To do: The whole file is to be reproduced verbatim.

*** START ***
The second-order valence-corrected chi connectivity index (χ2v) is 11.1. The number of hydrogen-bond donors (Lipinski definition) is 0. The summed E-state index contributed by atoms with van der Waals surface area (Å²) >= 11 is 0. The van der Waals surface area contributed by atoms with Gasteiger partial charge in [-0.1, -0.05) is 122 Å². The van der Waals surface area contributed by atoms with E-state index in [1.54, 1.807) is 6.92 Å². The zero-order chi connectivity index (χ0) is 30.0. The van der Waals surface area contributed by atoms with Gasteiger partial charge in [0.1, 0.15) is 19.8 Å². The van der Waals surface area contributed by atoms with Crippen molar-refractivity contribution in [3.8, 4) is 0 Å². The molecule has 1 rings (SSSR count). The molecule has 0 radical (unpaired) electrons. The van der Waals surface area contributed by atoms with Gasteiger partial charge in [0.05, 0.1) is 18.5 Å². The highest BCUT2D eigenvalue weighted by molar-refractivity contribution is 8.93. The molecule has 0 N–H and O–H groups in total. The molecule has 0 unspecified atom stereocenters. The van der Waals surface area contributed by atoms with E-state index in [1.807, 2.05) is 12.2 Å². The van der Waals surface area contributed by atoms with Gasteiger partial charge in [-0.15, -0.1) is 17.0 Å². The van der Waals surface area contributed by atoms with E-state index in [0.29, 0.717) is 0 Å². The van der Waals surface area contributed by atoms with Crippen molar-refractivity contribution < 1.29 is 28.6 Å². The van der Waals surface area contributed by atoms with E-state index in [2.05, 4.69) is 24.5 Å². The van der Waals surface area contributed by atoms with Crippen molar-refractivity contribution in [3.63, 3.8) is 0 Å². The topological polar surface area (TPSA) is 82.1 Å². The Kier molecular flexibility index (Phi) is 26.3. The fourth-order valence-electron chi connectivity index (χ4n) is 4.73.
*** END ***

The second-order valence-corrected chi connectivity index (χ2v) is 11.1. The number of hydrogen-bond donors (Lipinski definition) is 0. The summed E-state index contributed by atoms with van der Waals surface area (Å²) >= 11 is 0. The van der Waals surface area contributed by atoms with Gasteiger partial charge in [-0.1, -0.05) is 122 Å². The van der Waals surface area contributed by atoms with E-state index in [1.54, 1.807) is 6.92 Å². The zero-order chi connectivity index (χ0) is 30.0. The van der Waals surface area contributed by atoms with Gasteiger partial charge in [0.1, 0.15) is 19.8 Å². The van der Waals surface area contributed by atoms with Crippen molar-refractivity contribution in [3.8, 4) is 0 Å². The molecule has 1 rings (SSSR count). The molecule has 0 radical (unpaired) electrons. The van der Waals surface area contributed by atoms with Gasteiger partial charge in [0.05, 0.1) is 18.5 Å². The highest BCUT2D eigenvalue weighted by molar-refractivity contribution is 8.93. The molecule has 0 N–H and O–H groups in total. The molecule has 0 unspecified atom stereocenters. The van der Waals surface area contributed by atoms with E-state index in [1.807, 2.05) is 12.2 Å². The van der Waals surface area contributed by atoms with Gasteiger partial charge in [-0.15, -0.1) is 17.0 Å². The van der Waals surface area contributed by atoms with E-state index in [0.29, 0.717) is 0 Å². The van der Waals surface area contributed by atoms with Crippen molar-refractivity contribution < 1.29 is 28.6 Å². The van der Waals surface area contributed by atoms with E-state index in [2.05, 4.69) is 24.5 Å². The van der Waals surface area contributed by atoms with Crippen molar-refractivity contribution in [3.63, 3.8) is 0 Å². The topological polar surface area (TPSA) is 82.1 Å². The Kier molecular flexibility index (Phi) is 26.3. The fourth-order valence-electron chi connectivity index (χ4n) is 4.73.